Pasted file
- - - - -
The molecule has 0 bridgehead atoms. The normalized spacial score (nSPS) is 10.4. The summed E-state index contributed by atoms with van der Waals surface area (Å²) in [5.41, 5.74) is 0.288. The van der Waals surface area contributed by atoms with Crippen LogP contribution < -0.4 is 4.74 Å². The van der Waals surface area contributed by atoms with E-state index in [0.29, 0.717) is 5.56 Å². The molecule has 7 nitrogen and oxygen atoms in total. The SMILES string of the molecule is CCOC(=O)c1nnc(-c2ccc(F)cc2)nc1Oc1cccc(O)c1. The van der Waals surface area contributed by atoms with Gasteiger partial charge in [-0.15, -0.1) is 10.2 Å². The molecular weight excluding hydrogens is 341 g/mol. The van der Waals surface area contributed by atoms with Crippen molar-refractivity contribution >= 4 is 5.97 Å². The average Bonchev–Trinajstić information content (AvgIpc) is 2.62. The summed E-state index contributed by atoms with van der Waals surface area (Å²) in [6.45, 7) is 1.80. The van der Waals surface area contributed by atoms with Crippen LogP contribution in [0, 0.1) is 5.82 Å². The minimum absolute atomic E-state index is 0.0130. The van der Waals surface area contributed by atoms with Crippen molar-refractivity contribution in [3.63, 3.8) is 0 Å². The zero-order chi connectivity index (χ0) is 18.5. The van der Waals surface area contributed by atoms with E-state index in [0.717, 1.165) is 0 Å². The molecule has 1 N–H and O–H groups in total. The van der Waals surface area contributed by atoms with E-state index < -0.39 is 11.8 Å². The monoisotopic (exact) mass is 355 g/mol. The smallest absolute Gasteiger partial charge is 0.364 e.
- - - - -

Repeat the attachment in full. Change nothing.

The molecule has 0 bridgehead atoms. The normalized spacial score (nSPS) is 10.4. The summed E-state index contributed by atoms with van der Waals surface area (Å²) in [5.41, 5.74) is 0.288. The van der Waals surface area contributed by atoms with Crippen LogP contribution < -0.4 is 4.74 Å². The van der Waals surface area contributed by atoms with E-state index in [0.29, 0.717) is 5.56 Å². The molecule has 7 nitrogen and oxygen atoms in total. The SMILES string of the molecule is CCOC(=O)c1nnc(-c2ccc(F)cc2)nc1Oc1cccc(O)c1. The van der Waals surface area contributed by atoms with Gasteiger partial charge in [-0.15, -0.1) is 10.2 Å². The molecular weight excluding hydrogens is 341 g/mol. The van der Waals surface area contributed by atoms with Crippen molar-refractivity contribution >= 4 is 5.97 Å². The average Bonchev–Trinajstić information content (AvgIpc) is 2.62. The summed E-state index contributed by atoms with van der Waals surface area (Å²) in [6.45, 7) is 1.80. The van der Waals surface area contributed by atoms with Crippen LogP contribution in [0, 0.1) is 5.82 Å². The minimum absolute atomic E-state index is 0.0130. The van der Waals surface area contributed by atoms with Crippen molar-refractivity contribution in [3.63, 3.8) is 0 Å². The zero-order chi connectivity index (χ0) is 18.5. The van der Waals surface area contributed by atoms with E-state index in [0.717, 1.165) is 0 Å². The molecule has 1 N–H and O–H groups in total. The van der Waals surface area contributed by atoms with E-state index < -0.39 is 11.8 Å². The monoisotopic (exact) mass is 355 g/mol. The smallest absolute Gasteiger partial charge is 0.364 e.